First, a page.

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Gnucash for Android – An Unexpected Journey

Posted on Monday, September 10, 2012 in Coding

So GSoC 2012 finally came to an end with Gnucash for Android entering beta. It was a rich experience and I have definitely learned a lot along the way. I took some time off, which may explain why there have not been many blog posts in a while and only minor fixes have been made since the first beta. But now I’m back and its time to begin a new journey!!

The Way Forward sign in the skyI am pleased to say that I will be maintaining Gnucash for Android going forward. I think that is one of the great benefits of the GSoC program – introducing and keeping people involved in open source. Now that GSoC is over, the application is open to contributions from anyone who can help in any way. The code is hosted on GitHub which means it is relatively easy to fork and make pull requests. Up till now, I have been developing locally and pushing changes to master, with master being some reflection of the last “stable” state. This is going to change to encourage more participation. This means the repository is going to be split into branches using the git-flow branching model.

In summary, there will be two branches at all times, develop and master. master should be always stable and ready to deploy. This means before anything hits master, it should have been properly tested and integrated. develop is where constant merging of patches and hotfixes will be taking place. This is effectively the working branch. There will be also several feature branches in the feature/ folder which will be short-lived and serve only the purpose of their name (creating new app features). Feature branches may or may not live in the public repository, but master and develop will.

I know there are a few folks who have expressed interest in helping out. Thank you and I look forward to your contributions. For the rest, I’ll need all the help I can get. There will be need for testers in many different locales, promoting Gnucash for Android, documentation writing (both developer and user documentation) in addition to coding contributions. If you can help in any way, you are welcome.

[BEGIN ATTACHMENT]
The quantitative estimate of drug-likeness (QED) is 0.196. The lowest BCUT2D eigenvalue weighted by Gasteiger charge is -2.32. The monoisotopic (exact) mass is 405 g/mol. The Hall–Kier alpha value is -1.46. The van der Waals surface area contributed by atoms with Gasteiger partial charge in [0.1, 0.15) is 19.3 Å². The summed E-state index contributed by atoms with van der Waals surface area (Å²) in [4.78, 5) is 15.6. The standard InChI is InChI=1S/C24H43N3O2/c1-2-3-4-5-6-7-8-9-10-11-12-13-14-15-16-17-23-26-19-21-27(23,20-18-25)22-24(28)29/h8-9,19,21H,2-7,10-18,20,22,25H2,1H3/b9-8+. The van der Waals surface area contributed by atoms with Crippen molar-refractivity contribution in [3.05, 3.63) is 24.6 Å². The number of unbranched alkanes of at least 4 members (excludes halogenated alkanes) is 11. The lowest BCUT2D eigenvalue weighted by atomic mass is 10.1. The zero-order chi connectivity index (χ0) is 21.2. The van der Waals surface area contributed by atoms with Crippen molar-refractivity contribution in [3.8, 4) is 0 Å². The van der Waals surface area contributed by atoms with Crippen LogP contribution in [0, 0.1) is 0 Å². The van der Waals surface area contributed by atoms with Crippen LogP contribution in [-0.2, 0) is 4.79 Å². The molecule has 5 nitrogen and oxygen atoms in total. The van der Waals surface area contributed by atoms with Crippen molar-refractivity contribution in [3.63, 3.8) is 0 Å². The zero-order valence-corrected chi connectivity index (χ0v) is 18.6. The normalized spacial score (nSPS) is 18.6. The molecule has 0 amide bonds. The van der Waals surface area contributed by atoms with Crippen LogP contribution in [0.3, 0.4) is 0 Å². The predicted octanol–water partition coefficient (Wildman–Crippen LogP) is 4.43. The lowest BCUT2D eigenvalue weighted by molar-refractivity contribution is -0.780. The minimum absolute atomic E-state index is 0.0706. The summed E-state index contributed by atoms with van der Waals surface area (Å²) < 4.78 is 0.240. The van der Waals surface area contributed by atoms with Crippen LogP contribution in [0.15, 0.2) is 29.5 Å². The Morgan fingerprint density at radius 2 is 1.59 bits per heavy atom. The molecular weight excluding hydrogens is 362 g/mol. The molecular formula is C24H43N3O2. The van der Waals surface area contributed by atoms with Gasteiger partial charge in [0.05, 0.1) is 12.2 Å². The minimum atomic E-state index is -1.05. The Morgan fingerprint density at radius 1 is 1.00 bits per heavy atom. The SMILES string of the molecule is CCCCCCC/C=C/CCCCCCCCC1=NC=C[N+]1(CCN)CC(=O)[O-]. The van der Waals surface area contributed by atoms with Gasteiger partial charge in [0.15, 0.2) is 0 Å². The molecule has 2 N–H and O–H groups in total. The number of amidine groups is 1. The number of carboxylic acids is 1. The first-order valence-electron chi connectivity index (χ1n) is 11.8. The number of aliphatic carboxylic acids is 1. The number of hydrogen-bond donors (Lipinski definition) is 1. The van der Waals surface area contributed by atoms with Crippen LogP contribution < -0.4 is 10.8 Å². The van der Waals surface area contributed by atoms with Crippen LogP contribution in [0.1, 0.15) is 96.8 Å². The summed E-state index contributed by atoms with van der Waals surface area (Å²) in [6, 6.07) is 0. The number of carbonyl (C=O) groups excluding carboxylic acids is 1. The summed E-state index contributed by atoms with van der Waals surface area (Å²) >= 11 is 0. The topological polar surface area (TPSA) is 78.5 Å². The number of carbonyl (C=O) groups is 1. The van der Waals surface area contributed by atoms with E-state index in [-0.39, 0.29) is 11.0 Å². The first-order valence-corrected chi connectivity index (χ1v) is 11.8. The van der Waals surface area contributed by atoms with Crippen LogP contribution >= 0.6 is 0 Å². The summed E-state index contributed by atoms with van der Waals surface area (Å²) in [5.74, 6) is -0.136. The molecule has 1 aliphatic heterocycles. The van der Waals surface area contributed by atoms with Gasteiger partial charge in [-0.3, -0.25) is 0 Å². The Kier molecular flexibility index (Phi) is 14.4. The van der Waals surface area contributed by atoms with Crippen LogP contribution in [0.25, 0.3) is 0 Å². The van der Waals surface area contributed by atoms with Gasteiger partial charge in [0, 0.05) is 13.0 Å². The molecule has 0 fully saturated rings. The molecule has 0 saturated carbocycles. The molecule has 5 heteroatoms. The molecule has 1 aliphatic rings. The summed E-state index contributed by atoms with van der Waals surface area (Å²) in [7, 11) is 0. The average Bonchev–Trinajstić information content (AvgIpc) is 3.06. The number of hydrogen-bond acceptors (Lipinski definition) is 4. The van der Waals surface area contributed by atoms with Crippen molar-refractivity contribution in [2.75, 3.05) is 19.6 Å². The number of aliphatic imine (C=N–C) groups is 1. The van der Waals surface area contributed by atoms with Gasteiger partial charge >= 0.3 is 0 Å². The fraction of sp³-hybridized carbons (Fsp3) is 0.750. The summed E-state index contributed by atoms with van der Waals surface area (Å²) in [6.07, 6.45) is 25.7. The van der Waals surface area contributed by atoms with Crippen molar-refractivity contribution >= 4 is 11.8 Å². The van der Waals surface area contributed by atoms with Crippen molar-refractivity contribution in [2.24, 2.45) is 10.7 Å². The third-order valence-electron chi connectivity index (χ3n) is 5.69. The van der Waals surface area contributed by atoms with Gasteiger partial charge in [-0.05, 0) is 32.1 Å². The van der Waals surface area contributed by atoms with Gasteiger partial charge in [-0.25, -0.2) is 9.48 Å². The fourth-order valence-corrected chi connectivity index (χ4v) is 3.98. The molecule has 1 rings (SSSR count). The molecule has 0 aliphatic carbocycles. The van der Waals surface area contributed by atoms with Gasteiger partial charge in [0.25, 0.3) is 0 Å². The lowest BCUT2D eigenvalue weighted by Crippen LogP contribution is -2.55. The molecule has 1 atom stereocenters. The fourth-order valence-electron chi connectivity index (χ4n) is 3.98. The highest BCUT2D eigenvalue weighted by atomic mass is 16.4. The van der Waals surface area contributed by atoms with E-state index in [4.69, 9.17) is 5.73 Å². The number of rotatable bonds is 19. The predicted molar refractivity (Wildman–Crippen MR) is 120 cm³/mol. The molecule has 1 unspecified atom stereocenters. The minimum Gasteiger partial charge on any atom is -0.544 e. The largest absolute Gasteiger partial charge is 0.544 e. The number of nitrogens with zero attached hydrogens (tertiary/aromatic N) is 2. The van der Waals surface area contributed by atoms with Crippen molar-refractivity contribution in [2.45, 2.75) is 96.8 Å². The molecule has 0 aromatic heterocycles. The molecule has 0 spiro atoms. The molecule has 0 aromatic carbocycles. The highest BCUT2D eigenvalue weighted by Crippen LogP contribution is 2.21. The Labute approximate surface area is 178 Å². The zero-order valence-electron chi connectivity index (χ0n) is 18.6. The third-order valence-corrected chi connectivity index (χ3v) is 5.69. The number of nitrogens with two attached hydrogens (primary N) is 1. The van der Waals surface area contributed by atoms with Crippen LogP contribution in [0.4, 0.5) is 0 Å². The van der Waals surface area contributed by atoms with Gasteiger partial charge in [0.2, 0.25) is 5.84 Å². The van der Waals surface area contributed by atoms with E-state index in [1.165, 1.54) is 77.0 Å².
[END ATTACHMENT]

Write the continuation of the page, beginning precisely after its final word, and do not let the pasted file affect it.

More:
This is somewhat new to me and I’ll be making it up as I go along and adjusting accordingly. However, for starters, there will be some house rules. In order to maintain some level of quality, there are a few things to keep in mind when submitting a contribution.

  1. Contributions, coding or otherwise will be mainly accepted through GitHub pull requests. This is the preferred way for now and will allow for some sort of public review of the patches before they are merged. I cannot guarantee using privately sent patch files unless I solicit them.
  2. Any coding contributions should have proper tests which cover them. Gnucash for Android uses Robotium for UI testing. Both unit tests and UI tests should be written to properly cover the feature. This will prevent any regressions or inadvertent introduction of bugs in the codebase.

That’s it for now and I’m sure we’ll revisit these over time, but until then, we’ll stick with these. So the journey begins and I look forward to what lies ahead as well as people to share in this adventure. Look out for the next beta….

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Bring on the comments

  1. Rodrigo Borges says:

    At this moment I just want to say thank you for your efforts.

  2. Rich says:

    Yes, thanks for your Gnucash for Android. I saw some interesting transitions in the app, and having the source available to see how you did it was useful. I can’t say that I have used it excessively, although if I spent more it would come in handy, particularly as I look after my finances with Gnucash on the desktop. In any case, it is on my phone.

    So thanks!

  3. Avi Hayun says:

    It is good you are organized.

    GnuCash is in good hands 🙂

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